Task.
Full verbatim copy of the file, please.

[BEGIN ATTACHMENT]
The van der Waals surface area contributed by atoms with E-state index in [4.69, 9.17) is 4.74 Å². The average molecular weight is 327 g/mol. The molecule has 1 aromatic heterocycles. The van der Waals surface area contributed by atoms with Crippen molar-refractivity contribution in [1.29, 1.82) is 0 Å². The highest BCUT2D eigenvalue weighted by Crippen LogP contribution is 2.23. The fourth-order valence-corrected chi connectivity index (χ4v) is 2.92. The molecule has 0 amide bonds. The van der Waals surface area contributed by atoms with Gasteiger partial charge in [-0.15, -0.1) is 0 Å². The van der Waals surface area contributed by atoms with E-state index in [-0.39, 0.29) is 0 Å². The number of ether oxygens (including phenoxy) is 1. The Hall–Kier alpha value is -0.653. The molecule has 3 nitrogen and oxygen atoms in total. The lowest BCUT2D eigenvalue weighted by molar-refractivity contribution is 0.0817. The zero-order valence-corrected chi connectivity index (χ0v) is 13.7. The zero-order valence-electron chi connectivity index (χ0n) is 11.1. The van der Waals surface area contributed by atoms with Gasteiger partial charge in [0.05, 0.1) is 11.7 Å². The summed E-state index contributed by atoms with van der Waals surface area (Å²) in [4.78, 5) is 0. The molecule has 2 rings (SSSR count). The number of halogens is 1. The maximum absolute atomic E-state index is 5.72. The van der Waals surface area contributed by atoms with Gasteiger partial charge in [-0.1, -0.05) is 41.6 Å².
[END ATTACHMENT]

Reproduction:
The van der Waals surface area contributed by atoms with E-state index in [4.69, 9.17) is 4.74 Å². The average molecular weight is 327 g/mol. The molecule has 1 aromatic heterocycles. The van der Waals surface area contributed by atoms with Crippen molar-refractivity contribution in [1.29, 1.82) is 0 Å². The highest BCUT2D eigenvalue weighted by Crippen LogP contribution is 2.23. The fourth-order valence-corrected chi connectivity index (χ4v) is 2.92. The molecule has 0 amide bonds. The van der Waals surface area contributed by atoms with Gasteiger partial charge in [-0.15, -0.1) is 0 Å². The van der Waals surface area contributed by atoms with E-state index in [-0.39, 0.29) is 0 Å². The number of ether oxygens (including phenoxy) is 1. The Hall–Kier alpha value is -0.653. The molecule has 3 nitrogen and oxygen atoms in total. The lowest BCUT2D eigenvalue weighted by molar-refractivity contribution is 0.0817. The zero-order valence-corrected chi connectivity index (χ0v) is 13.7. The zero-order valence-electron chi connectivity index (χ0n) is 11.1. The van der Waals surface area contributed by atoms with Gasteiger partial charge in [0.05, 0.1) is 11.7 Å². The summed E-state index contributed by atoms with van der Waals surface area (Å²) in [4.78, 5) is 0. The molecule has 2 rings (SSSR count). The number of halogens is 1. The maximum absolute atomic E-state index is 5.72. The van der Waals surface area contributed by atoms with Gasteiger partial charge in [-0.1, -0.05) is 41.6 Å².